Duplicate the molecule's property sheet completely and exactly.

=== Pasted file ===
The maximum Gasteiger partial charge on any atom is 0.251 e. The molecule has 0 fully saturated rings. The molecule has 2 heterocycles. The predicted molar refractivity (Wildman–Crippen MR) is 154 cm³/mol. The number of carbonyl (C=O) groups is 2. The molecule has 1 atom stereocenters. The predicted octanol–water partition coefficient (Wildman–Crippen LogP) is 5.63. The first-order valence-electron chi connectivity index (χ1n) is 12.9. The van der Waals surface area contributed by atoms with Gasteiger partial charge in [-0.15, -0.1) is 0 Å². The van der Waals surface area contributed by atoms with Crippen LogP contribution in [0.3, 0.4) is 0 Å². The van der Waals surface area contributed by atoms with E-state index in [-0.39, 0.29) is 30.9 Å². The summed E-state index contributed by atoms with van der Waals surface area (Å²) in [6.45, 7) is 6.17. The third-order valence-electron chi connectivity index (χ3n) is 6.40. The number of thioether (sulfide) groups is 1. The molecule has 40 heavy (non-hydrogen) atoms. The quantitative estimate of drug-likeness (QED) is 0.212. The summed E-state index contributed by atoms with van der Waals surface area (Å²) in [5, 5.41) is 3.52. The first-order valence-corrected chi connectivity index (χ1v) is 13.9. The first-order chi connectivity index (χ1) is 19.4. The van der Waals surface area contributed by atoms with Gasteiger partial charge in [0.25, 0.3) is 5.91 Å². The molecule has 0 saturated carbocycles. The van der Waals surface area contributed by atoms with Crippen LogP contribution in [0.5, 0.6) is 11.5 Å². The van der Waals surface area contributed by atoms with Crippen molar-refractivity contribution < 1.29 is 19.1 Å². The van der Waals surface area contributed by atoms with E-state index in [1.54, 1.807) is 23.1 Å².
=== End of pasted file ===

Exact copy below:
The maximum Gasteiger partial charge on any atom is 0.251 e. The molecule has 0 fully saturated rings. The molecule has 2 heterocycles. The predicted molar refractivity (Wildman–Crippen MR) is 154 cm³/mol. The number of carbonyl (C=O) groups is 2. The molecule has 1 atom stereocenters. The predicted octanol–water partition coefficient (Wildman–Crippen LogP) is 5.63. The first-order valence-electron chi connectivity index (χ1n) is 12.9. The van der Waals surface area contributed by atoms with Gasteiger partial charge in [-0.15, -0.1) is 0 Å². The van der Waals surface area contributed by atoms with Crippen LogP contribution in [0.3, 0.4) is 0 Å². The van der Waals surface area contributed by atoms with E-state index in [-0.39, 0.29) is 30.9 Å². The summed E-state index contributed by atoms with van der Waals surface area (Å²) in [6.45, 7) is 6.17. The third-order valence-electron chi connectivity index (χ3n) is 6.40. The number of thioether (sulfide) groups is 1. The molecule has 40 heavy (non-hydrogen) atoms. The quantitative estimate of drug-likeness (QED) is 0.212. The summed E-state index contributed by atoms with van der Waals surface area (Å²) in [5, 5.41) is 3.52. The first-order valence-corrected chi connectivity index (χ1v) is 13.9. The first-order chi connectivity index (χ1) is 19.4. The van der Waals surface area contributed by atoms with Gasteiger partial charge in [0.25, 0.3) is 5.91 Å². The molecule has 0 saturated carbocycles. The van der Waals surface area contributed by atoms with Crippen LogP contribution in [0.5, 0.6) is 11.5 Å². The van der Waals surface area contributed by atoms with Crippen molar-refractivity contribution < 1.29 is 19.1 Å². The van der Waals surface area contributed by atoms with E-state index in [1.54, 1.807) is 23.1 Å².